5. ^ a b Bishop, James Leander; Freedley, Edwin Troxell; Young, Edward (1864). A history of American manufactures from 1608 to 1860: exhibiting the origin and growth of the principal mechanic arts and manufactures, from the earliest colonial period to the adoption of the constitution and comprising annals of the industry of the United States in machinery. 2. E. Young & Co. p. 12. Retrieved 12 December 2011. 
  6. ^ VanWyk, Eugene (April 1961). "William Hamlin: Providence Engraver" (PDF). Rhode Island History. 20 (2): 36. Retrieved 12 December 2011. 
  7. ^ Rhode Island Society for the Encouragement of Domestic Industry (1859). Transactions of the Rhode Island Society for the Encouragement of Domestic Industry. Rhode Island Society for the Encouragement of Domestic Industry. Retrieved 13 December 2011.  p. 31 Mr. Varnum Wilkinson, now living (1859), built " The Experiment," he thinks in 1809 or 1810.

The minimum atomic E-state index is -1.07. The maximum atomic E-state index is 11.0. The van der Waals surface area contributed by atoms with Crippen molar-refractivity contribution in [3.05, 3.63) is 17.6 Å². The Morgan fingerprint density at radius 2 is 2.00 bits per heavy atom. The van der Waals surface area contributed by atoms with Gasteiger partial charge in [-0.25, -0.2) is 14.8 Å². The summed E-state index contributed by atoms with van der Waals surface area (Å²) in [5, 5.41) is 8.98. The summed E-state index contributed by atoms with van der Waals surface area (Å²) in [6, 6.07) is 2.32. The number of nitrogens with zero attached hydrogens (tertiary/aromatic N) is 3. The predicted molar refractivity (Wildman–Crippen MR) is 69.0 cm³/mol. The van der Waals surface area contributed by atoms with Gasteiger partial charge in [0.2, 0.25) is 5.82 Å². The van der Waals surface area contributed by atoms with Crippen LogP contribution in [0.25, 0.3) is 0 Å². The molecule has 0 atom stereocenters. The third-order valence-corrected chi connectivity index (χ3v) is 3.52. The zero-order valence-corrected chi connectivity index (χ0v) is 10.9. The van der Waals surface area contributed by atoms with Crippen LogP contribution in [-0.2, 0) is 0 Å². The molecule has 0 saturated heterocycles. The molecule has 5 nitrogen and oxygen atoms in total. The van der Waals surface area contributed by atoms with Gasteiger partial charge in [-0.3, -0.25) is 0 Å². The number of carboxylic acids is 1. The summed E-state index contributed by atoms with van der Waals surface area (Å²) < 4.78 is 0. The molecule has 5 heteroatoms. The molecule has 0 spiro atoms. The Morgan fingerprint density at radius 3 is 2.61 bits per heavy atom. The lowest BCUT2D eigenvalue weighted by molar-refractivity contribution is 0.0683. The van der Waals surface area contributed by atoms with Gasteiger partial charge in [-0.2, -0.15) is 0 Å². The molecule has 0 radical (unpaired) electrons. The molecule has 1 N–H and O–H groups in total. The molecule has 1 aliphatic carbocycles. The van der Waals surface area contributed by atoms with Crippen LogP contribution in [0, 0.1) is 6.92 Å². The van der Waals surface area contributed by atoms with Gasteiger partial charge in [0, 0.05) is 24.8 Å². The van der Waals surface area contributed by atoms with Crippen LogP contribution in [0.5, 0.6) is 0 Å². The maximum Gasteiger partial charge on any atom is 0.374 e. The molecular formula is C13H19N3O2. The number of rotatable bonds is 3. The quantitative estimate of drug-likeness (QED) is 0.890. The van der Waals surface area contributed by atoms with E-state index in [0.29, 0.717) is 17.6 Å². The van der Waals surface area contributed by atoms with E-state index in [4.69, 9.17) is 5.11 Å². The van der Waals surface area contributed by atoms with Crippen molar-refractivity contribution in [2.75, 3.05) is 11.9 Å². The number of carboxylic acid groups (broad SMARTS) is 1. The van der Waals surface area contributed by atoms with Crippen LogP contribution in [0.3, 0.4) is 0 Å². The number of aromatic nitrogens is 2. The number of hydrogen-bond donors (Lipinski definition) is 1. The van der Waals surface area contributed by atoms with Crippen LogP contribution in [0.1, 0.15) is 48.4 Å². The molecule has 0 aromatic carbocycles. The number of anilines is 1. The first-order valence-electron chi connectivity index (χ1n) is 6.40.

8. ^ a b Field, Edward (1902). State of Rhode Island and Providence Plantations at the end of the century: a history. 2. Mason Pub. Co. p. 510. Retrieved 12 December 2011. 
  9. ^ "Early Experiments in Steam Power". Scientific American Supplement. 23 (593): 9464. 14 May 1887. Retrieved 12 December 2011. 
  10. ^ Sheaff, Dick. "Powered Boats". Ephemera. Retrieved 12 December 2011. 
  11. ^ a b "SIC 4482 Ferries - Description, Market Prospects, Industry History". Reference for Business, Encyclopedia of Business, 2nd ed. Retrieved 2014-04-17. 
  12. ^ "Railway World". 30. 1886-04-24. p. 388. Retrieved 2014-04-17. 
  13. ^ a b c Phillips, Ulrich Bonnell (1908). "Transportation in the Ante-bellum South: An Economic Analysis". Transportation in the Eastern Cotton Belt to 1860. New York: Columbia University Press. p. 74. 
  14. ^ Stevens, A.E. (1897). "Origin and development of the ferryboat". Marine Engineering/Log. 1. Retrieved 2014-04-17. 
  15. ^ Murdoch, Beamish (1867). A history of Nova Scotia, or Acadie - Volume 3. Halifax, NS: James Barnes. Retrieved 2014-04-17. 
  16. ^ Ruttenber, Edward Manning (1875). History of the County of Orange: With a History of the Town and City of Newburgh : General, Analytical and Biographical. Newburgh, NY: Ruttenber. Retrieved 2014-04-17.